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Week 1: Independent Reflection

As my practice currently stands, I am working as a fine art photographer basing my practice around the idea of the image being a tool to inform. The current subject I am working on is the use of pesticides in the agricultural destruction of a bee’s natural environment or its primitive behaviour. I am looking at the ways the bees flora and fauna need each other and rely on pollination systems that are far more extensive and developed than our own knowledge of them. I am looking into how our own self-indulgence and egocentrism is having a detrimental affect on not only the numbers of bee species, but also the natural flight patterns and characteristics of the bees themselves. I am currently being heavily influenced by the idea of what is left behind if we allow these species to die out. Which has led me to use the creative medium of the photogram, an imprint in which I have total control (further reinstating the idea of our egocentric nature as a species).

I am looking at teaching from the Daoist philosopher, Zhuangzi in which he states “[A] doubt about the reality of sense is easily raised, since there may even be a doubt whether we are awake or in a dream. And as our time is equally divided between sleeping and waking, in either sphere of existence the soul contends that the thoughts which are present to our minds at the time are true; and during one half of our lives we affirm the truth of the one, and, during the other half, of the other; and are equally confident of both.” I am looking at his idea of the human mind being so capable of making itself believe or not believe in something are we ever truly capable of having a thought that isn’t tainted by our view on a subject. I am looking at how we live in a constant state of fluidity; our minds are adapted by conditioning. Things we see, or choose not to see reflect on our judgment of new situations we come into contact with. The images are taking a visual form of this way of thinking; they are being influenced by the dream like state we unwillingly live in. When we view an image we see the aesthetics and judge for ourselves with our own prejudice whether it’s something to think about further. So does the image ever really come into a totally objective light? By looking further into the idea of our minds subjective nature. I was further captured by the idea of a “dream state” and when something is viewed in a dream like state do we take responsibility for what we do with that information?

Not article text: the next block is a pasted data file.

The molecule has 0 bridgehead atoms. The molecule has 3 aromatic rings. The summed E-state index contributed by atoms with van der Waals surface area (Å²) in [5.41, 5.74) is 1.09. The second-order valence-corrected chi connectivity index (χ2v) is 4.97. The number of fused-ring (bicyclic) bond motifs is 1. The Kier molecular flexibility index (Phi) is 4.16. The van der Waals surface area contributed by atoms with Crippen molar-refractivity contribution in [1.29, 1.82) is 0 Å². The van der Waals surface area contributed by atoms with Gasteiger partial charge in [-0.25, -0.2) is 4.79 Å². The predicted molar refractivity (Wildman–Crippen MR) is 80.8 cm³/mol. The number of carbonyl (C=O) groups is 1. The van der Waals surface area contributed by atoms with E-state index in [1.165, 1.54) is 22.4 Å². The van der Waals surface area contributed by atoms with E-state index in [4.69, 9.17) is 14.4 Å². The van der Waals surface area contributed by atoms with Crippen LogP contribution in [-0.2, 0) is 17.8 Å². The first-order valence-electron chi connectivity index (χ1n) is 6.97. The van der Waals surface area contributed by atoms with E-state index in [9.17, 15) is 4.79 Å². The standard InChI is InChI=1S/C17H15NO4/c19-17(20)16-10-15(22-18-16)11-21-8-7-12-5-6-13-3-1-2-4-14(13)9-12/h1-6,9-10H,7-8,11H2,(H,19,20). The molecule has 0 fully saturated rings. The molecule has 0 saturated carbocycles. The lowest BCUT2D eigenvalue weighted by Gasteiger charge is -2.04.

We have all had a dream in which we do something very uncharacteristic of our nature should we feel a moral responsibility for what we have done? In my images I have looked at this very question. When viewing the images showing the destruction of a species that is sustaining a lifestyle we have come accustomed to, in a dreamlike haze (created by mixing the pesticides in with developers) are the images viewed as a document showing the disassembly of an ecosystem that we should all take a moral responsibility for, or are they just a reflection of how people are viewing the situation enjoying the aesthetic nature of the image without exploring the ideas behind it (the meaning is lost in the haze) being unaware our own minds are hiding knowledge or affirmation of the subject. We remove the cause and the images are simply viewed as a piece of art.

Augustine teaches us that “The peculiar, vivid nature of dreaming may cause us to fret over our moral responsibilities, but there are several reasons why we should reject them. For starters, dreams are not — despite aforementioned ponderings — real. At least not in the sense that you actually did something wrong. For an action to be bound to moral accounting, they must be volitional. In dreams, free will is reduced to near nothingness.” Exploring my subject with this in mind and how we remove the free will of the animals we are harming, I feel I can create images that are reflections of peoples ability to perceive there own reality from there own moral teachings. Looking at the visual representation of the destruction that is being caused but in a way that plays with the idiosyncratic behavior of an individual.

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